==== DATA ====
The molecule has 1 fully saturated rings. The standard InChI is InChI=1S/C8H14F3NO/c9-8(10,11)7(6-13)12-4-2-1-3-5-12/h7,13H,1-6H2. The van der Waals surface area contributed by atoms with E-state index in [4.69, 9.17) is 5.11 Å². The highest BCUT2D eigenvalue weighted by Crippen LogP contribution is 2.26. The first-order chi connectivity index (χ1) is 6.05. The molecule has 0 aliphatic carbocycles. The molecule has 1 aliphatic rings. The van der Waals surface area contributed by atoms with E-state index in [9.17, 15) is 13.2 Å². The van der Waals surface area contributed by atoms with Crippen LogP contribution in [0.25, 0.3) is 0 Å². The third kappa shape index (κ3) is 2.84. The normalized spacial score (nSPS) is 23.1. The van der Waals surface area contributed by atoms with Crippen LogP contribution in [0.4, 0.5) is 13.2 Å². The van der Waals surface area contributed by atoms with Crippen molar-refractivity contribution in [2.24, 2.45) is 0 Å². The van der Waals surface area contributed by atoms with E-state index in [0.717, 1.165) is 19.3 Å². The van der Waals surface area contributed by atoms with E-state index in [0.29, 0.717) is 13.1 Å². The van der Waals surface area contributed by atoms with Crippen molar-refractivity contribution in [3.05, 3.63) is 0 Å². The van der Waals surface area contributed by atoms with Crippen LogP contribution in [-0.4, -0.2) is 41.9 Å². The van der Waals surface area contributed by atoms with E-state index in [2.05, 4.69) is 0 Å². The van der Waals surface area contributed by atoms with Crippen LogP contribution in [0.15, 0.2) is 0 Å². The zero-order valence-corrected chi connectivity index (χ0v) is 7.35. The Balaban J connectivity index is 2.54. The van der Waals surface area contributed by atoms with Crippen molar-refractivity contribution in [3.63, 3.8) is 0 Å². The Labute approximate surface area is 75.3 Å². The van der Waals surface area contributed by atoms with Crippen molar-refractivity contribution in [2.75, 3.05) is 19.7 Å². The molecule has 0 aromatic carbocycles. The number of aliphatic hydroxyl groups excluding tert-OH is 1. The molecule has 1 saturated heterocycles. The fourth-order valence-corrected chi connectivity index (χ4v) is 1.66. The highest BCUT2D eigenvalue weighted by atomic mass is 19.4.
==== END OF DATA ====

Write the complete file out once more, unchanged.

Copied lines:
The molecule has 1 fully saturated rings. The standard InChI is InChI=1S/C8H14F3NO/c9-8(10,11)7(6-13)12-4-2-1-3-5-12/h7,13H,1-6H2. The van der Waals surface area contributed by atoms with E-state index in [4.69, 9.17) is 5.11 Å². The highest BCUT2D eigenvalue weighted by Crippen LogP contribution is 2.26. The first-order chi connectivity index (χ1) is 6.05. The molecule has 0 aliphatic carbocycles. The molecule has 1 aliphatic rings. The van der Waals surface area contributed by atoms with E-state index in [9.17, 15) is 13.2 Å². The van der Waals surface area contributed by atoms with Crippen LogP contribution in [0.25, 0.3) is 0 Å². The third kappa shape index (κ3) is 2.84. The normalized spacial score (nSPS) is 23.1. The van der Waals surface area contributed by atoms with Crippen LogP contribution in [0.4, 0.5) is 13.2 Å². The van der Waals surface area contributed by atoms with Crippen molar-refractivity contribution in [2.24, 2.45) is 0 Å². The van der Waals surface area contributed by atoms with E-state index in [0.717, 1.165) is 19.3 Å². The van der Waals surface area contributed by atoms with E-state index in [0.29, 0.717) is 13.1 Å². The van der Waals surface area contributed by atoms with Crippen molar-refractivity contribution in [3.05, 3.63) is 0 Å². The van der Waals surface area contributed by atoms with Crippen LogP contribution in [-0.4, -0.2) is 41.9 Å². The van der Waals surface area contributed by atoms with E-state index in [2.05, 4.69) is 0 Å². The van der Waals surface area contributed by atoms with Crippen LogP contribution in [0.15, 0.2) is 0 Å². The zero-order valence-corrected chi connectivity index (χ0v) is 7.35. The Balaban J connectivity index is 2.54. The van der Waals surface area contributed by atoms with Crippen molar-refractivity contribution in [3.63, 3.8) is 0 Å². The Labute approximate surface area is 75.3 Å². The van der Waals surface area contributed by atoms with Crippen molar-refractivity contribution in [2.75, 3.05) is 19.7 Å². The molecule has 0 aromatic carbocycles. The number of aliphatic hydroxyl groups excluding tert-OH is 1. The molecule has 1 saturated heterocycles. The fourth-order valence-corrected chi connectivity index (χ4v) is 1.66. The highest BCUT2D eigenvalue weighted by atomic mass is 19.4.